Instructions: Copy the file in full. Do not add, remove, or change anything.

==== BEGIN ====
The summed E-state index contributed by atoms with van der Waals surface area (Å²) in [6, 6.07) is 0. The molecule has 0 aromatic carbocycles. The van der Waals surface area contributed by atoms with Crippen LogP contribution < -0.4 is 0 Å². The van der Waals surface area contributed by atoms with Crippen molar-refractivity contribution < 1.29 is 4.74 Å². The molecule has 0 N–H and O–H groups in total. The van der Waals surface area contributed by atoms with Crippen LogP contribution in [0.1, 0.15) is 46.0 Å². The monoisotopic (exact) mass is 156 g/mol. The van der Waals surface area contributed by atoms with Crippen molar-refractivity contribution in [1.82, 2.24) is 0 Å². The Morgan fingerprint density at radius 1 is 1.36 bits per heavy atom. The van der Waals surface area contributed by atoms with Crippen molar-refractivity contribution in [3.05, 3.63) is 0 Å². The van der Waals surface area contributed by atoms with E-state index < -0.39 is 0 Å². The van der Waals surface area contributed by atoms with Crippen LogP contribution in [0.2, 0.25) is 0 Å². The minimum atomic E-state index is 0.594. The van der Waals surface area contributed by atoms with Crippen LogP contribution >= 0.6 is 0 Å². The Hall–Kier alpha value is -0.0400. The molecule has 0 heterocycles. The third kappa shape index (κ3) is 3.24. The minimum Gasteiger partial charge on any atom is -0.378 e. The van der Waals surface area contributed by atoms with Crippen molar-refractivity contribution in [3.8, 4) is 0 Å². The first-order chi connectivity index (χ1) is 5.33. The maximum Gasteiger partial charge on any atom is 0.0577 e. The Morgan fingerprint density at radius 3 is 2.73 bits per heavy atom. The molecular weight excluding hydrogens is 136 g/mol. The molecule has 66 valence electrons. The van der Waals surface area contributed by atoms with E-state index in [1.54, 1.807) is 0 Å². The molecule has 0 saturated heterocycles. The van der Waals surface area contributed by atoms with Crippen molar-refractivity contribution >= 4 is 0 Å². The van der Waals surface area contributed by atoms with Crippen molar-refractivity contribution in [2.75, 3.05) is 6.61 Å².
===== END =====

The summed E-state index contributed by atoms with van der Waals surface area (Å²) in [6, 6.07) is 0. The molecule has 0 aromatic carbocycles. The van der Waals surface area contributed by atoms with Crippen LogP contribution < -0.4 is 0 Å². The van der Waals surface area contributed by atoms with Crippen molar-refractivity contribution < 1.29 is 4.74 Å². The molecule has 0 N–H and O–H groups in total. The van der Waals surface area contributed by atoms with Crippen LogP contribution in [0.1, 0.15) is 46.0 Å². The monoisotopic (exact) mass is 156 g/mol. The van der Waals surface area contributed by atoms with Crippen molar-refractivity contribution in [1.82, 2.24) is 0 Å². The Morgan fingerprint density at radius 1 is 1.36 bits per heavy atom. The van der Waals surface area contributed by atoms with Crippen molar-refractivity contribution in [3.05, 3.63) is 0 Å². The van der Waals surface area contributed by atoms with E-state index < -0.39 is 0 Å². The van der Waals surface area contributed by atoms with Crippen LogP contribution in [0.2, 0.25) is 0 Å². The minimum atomic E-state index is 0.594. The van der Waals surface area contributed by atoms with Crippen LogP contribution >= 0.6 is 0 Å². The Hall–Kier alpha value is -0.0400. The molecule has 0 heterocycles. The third kappa shape index (κ3) is 3.24. The minimum Gasteiger partial charge on any atom is -0.378 e. The van der Waals surface area contributed by atoms with Crippen molar-refractivity contribution in [3.8, 4) is 0 Å². The first-order chi connectivity index (χ1) is 5.33. The maximum Gasteiger partial charge on any atom is 0.0577 e. The Morgan fingerprint density at radius 3 is 2.73 bits per heavy atom. The molecular weight excluding hydrogens is 136 g/mol. The molecule has 66 valence electrons. The van der Waals surface area contributed by atoms with E-state index in [1.54, 1.807) is 0 Å². The molecule has 0 saturated heterocycles. The van der Waals surface area contributed by atoms with Crippen molar-refractivity contribution >= 4 is 0 Å². The van der Waals surface area contributed by atoms with Crippen molar-refractivity contribution in [2.75, 3.05) is 6.61 Å².